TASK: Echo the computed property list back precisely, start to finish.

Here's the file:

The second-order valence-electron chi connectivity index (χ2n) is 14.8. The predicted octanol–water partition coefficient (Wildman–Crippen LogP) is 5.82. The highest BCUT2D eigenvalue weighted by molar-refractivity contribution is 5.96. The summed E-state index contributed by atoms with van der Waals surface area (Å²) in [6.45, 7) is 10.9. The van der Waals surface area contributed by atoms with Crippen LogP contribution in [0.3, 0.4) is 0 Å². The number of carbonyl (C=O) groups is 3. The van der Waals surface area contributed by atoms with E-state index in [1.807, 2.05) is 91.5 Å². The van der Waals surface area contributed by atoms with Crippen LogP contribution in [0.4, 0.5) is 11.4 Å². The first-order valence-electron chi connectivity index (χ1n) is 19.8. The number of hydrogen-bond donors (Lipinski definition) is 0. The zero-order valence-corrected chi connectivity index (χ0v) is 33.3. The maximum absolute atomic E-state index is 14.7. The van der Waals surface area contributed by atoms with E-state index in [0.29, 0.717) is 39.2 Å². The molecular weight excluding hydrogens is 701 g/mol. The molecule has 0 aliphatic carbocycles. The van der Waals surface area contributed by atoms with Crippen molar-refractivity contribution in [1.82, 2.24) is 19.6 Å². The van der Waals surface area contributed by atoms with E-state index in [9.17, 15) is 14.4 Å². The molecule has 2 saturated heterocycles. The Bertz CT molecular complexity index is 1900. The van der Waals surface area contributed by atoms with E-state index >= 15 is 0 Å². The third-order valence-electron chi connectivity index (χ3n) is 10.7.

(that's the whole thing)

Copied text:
The second-order valence-electron chi connectivity index (χ2n) is 14.8. The predicted octanol–water partition coefficient (Wildman–Crippen LogP) is 5.82. The highest BCUT2D eigenvalue weighted by molar-refractivity contribution is 5.96. The summed E-state index contributed by atoms with van der Waals surface area (Å²) in [6.45, 7) is 10.9. The van der Waals surface area contributed by atoms with Crippen LogP contribution in [0.3, 0.4) is 0 Å². The number of carbonyl (C=O) groups is 3. The van der Waals surface area contributed by atoms with E-state index in [1.807, 2.05) is 91.5 Å². The van der Waals surface area contributed by atoms with Crippen LogP contribution in [0.4, 0.5) is 11.4 Å². The first-order valence-electron chi connectivity index (χ1n) is 19.8. The number of hydrogen-bond donors (Lipinski definition) is 0. The zero-order valence-corrected chi connectivity index (χ0v) is 33.3. The maximum absolute atomic E-state index is 14.7. The van der Waals surface area contributed by atoms with E-state index in [0.29, 0.717) is 39.2 Å². The molecular weight excluding hydrogens is 701 g/mol. The molecule has 0 aliphatic carbocycles. The van der Waals surface area contributed by atoms with Crippen molar-refractivity contribution in [1.82, 2.24) is 19.6 Å². The van der Waals surface area contributed by atoms with E-state index in [9.17, 15) is 14.4 Å². The molecule has 2 saturated heterocycles. The Bertz CT molecular complexity index is 1900. The van der Waals surface area contributed by atoms with E-state index >= 15 is 0 Å². The third-order valence-electron chi connectivity index (χ3n) is 10.7.